Catholic Bishop Robert Lynch made powerful use of his moral voice by calling for Tampa Bay residents to assist the migrant children pouring across the U.S. border. Lynch's appeal captured the humanitarian issues at play and the urgency of the moment, and his leadership stands in stark contrast to the actions by communities elsewhere and members of Congress who have ignored the plight of these children or exploited it for political gain.
Lynch announced last week that he had directed the church's social services arm, Catholic Charities, to work with the U.S. bishops conference on a plan to host some of the nearly 60,000 children who have crossed the southern border. In a blog post titled "Shame, Shame," Lynch explained his thinking, pointing out that most of these children — from Honduras, Guatemala and El Salvador — were fleeing death, abuse and gang violence back home. "The media has done a very good job of portraying the evil at home and critics of U.S. immigration policy have done a very bad job of painting a true picture of the situation," Lynch wrote.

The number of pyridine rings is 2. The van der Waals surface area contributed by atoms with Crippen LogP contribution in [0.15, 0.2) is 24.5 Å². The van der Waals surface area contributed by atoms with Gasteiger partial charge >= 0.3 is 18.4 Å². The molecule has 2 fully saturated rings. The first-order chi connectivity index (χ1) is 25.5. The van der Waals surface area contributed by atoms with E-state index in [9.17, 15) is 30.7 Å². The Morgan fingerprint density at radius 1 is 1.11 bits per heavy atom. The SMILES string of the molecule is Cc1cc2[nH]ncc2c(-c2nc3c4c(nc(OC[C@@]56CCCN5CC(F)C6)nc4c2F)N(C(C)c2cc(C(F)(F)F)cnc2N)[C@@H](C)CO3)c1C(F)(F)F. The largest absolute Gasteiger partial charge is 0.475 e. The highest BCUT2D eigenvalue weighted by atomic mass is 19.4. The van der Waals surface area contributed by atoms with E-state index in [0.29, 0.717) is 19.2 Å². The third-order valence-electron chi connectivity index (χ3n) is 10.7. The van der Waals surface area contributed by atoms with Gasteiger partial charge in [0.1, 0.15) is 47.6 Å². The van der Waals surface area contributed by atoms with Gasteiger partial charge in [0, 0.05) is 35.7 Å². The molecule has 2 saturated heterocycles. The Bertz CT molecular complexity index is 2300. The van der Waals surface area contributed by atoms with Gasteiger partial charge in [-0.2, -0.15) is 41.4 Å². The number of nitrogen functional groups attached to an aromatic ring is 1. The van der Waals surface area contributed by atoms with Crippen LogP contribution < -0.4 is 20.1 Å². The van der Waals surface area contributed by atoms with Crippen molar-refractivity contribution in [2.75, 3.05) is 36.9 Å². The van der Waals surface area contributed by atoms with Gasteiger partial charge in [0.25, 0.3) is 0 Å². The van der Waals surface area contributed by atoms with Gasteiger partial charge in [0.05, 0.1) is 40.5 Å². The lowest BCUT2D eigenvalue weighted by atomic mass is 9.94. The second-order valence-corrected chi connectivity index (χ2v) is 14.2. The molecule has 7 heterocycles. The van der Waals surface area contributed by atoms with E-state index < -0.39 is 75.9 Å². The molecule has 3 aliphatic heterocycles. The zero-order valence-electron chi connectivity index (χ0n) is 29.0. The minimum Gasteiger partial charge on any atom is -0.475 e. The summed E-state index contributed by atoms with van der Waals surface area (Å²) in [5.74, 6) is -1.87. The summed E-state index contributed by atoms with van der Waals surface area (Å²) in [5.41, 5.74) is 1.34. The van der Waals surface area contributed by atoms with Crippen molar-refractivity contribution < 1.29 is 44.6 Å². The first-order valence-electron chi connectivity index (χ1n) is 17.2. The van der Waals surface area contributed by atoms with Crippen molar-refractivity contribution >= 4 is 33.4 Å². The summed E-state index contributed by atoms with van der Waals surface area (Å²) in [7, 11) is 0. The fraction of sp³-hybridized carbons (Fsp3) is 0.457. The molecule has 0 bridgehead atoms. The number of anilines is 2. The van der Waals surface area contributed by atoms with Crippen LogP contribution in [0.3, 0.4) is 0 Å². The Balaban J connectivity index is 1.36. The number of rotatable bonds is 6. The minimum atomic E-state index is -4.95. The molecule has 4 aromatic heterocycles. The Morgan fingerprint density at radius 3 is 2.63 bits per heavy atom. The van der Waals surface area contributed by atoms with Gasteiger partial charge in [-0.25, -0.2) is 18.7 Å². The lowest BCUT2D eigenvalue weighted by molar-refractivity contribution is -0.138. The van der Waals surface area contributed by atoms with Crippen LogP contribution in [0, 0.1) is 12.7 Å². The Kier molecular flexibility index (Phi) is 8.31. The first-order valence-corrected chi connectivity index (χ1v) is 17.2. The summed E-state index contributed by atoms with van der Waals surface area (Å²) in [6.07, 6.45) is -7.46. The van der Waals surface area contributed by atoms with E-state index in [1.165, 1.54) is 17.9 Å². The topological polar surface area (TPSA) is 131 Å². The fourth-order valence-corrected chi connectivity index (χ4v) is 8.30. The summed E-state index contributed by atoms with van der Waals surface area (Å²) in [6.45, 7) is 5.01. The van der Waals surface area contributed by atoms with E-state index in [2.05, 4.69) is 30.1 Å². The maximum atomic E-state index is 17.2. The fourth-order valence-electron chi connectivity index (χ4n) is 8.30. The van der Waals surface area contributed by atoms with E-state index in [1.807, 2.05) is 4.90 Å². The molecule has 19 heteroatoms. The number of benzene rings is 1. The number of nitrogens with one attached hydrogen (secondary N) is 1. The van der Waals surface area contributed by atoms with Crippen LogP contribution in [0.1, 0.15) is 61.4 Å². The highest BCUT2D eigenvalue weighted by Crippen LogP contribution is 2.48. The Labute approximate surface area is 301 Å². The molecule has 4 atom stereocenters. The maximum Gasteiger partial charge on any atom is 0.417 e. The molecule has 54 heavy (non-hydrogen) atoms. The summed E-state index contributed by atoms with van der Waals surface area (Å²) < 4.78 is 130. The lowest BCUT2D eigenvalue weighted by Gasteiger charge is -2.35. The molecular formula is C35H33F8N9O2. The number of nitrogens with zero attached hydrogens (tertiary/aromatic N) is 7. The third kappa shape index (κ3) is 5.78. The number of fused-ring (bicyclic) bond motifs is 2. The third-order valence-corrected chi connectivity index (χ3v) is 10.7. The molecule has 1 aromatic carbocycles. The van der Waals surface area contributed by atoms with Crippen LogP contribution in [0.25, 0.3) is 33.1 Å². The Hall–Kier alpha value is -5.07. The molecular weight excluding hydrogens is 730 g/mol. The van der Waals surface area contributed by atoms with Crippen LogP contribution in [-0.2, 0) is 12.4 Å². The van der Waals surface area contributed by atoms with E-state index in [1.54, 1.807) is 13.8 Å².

The bishop has used his blog effectively in the past to reach beyond the 425,000 Catholics in the Diocese of St. Petersburg, which extends over five counties, including Pinellas, Hillsborough and Pasco. Lynch noted that the church has a history over decades of responding to refugee crises. Resettling some of these children in the bay area while they wind through the immigration process, he said, is "something which we know how to do and something which we should be doing." The diocese said it could help at least 100 children with temporary housing, clothing and food. Gulf Coast Jewish Family and Community Services has already taken in boys at its 16-bed shelter in Pasco County through the U.S. Department of Health and Human Services Office of Refugee Resettlement program. The Children's Home in Hillsborough County will begin accepting unaccompanied children through the same program this fall,
The bigger question is whether the Obama administration will look to deport the children quickly or treat them as refugees, which would give them temporary legal protection and clear the way for an interim resettling process.
Lynch's compassionate stance and willingness to take on this humanitarian crisis is a welcome antidote to the ugly displays by anti-immigration protesters in the border states. And it comes as Congress bolted for summer vacation without providing new money to deal with the migrant surge — and, of course, without tackling comprehensive immigration reform. Lynch is right; members of Congress are using "political gamesmanship" and a coming election to "turn a deaf ear to the cries of these kids." The situation is dire, sad and needless, and the bishop served Tampa Bay well by speaking up and offering a hand.